The D.C. Circuit announced Wednesday that the challenge to the EPA’s new greenhouse gas rules will be heard by Chief Judge David B. Sentelle and Circuit Judges Judith W. Rogers and David S. Tatel in February. In the consolidated cases, several industrial and state petitioners ask the Court to vacate the EPA’s finding that greenhouse gases, including carbon dioxide, pose a danger to public health and are therefore subject to regulation as pollutants, and the agency’s various regulations pertaining to carbon dioxide emissions.
The Supreme Court sided with Judge Tatel’s dissent in Massachusetts v. EPA, 415 F.3d 50 (D.C. Cir. 2005), when it held that states have standing to challenge the agency’s failure to promulgate greenhouse gas regulations. Judge Rogers also joined Judge Tatel in dissenting from the denial of rehearing en banc before the Supreme Court vindicated their position.
At least for Judge Tatel, approval of the EPA’s endangerment finding appears to be a foregone conclusion. In his panel dissent in 2005, Judge Tatel extensively quoted scientific findings about the dangers of global warming and its connection to greenhouse gases, opining that the “exceedingly broad language [of the Clean Air Act] plainly covers [greenhouse gases] emitted from motor vehicles: they are ‘physical [and] chemical . . . substance[s] or matter . . . emitted into . . . the ambient air.” “I have grave difficulty,” wrote Judge Tatel, “seeing how EPA . . . could possibly fail to conclude that global warming ‘may reasonably be anticipated to endanger public health or welfare.’ ”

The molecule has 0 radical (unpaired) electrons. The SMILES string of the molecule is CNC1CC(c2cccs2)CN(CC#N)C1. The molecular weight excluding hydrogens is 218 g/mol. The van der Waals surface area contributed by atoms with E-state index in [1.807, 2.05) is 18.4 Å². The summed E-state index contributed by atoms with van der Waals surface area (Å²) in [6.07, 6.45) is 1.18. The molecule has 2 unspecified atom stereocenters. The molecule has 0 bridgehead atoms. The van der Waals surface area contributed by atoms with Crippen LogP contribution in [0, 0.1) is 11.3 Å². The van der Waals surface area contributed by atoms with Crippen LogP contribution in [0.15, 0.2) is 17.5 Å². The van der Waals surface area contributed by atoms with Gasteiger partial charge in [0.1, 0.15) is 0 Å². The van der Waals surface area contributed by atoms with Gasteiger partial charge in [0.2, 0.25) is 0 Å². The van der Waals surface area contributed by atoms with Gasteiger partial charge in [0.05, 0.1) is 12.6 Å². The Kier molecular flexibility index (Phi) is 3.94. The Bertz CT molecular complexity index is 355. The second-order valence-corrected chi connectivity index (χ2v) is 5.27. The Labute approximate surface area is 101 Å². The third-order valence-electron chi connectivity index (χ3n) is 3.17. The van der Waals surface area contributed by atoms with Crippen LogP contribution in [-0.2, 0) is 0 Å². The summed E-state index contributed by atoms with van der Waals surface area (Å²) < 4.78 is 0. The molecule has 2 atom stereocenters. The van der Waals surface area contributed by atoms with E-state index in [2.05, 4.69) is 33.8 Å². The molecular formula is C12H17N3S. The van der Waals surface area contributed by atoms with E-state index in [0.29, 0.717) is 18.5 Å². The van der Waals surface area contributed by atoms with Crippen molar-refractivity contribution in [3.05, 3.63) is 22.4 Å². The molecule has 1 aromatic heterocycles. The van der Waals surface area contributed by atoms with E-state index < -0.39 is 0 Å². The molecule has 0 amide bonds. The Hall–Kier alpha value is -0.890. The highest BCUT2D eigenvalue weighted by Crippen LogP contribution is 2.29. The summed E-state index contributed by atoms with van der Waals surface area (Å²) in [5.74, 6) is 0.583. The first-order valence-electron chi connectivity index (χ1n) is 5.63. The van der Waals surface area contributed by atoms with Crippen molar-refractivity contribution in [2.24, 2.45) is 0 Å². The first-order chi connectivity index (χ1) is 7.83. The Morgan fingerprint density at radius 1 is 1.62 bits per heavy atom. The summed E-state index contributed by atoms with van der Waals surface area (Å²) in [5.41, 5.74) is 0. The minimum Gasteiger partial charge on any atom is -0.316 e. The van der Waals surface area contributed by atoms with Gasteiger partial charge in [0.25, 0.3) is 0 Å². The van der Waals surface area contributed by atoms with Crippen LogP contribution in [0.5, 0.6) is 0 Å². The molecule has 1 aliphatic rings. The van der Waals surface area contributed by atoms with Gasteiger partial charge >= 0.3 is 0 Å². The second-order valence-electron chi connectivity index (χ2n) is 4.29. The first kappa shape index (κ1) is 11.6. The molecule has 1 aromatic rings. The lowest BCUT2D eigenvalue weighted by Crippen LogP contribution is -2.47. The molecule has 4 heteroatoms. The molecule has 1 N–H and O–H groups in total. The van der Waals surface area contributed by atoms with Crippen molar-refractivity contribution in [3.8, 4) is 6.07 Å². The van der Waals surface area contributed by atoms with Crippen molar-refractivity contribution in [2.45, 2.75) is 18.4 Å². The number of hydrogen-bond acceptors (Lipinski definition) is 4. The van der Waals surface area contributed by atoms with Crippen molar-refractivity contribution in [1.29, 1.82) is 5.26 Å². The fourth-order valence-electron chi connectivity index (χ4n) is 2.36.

According to the scheduling order, “[t]he court anticipates that argument will be scheduled over two days,” and advises counsel to plan to be in court on February 28 and 29, 2012.
(Hat Tip: Howard Bashman at How Appealing)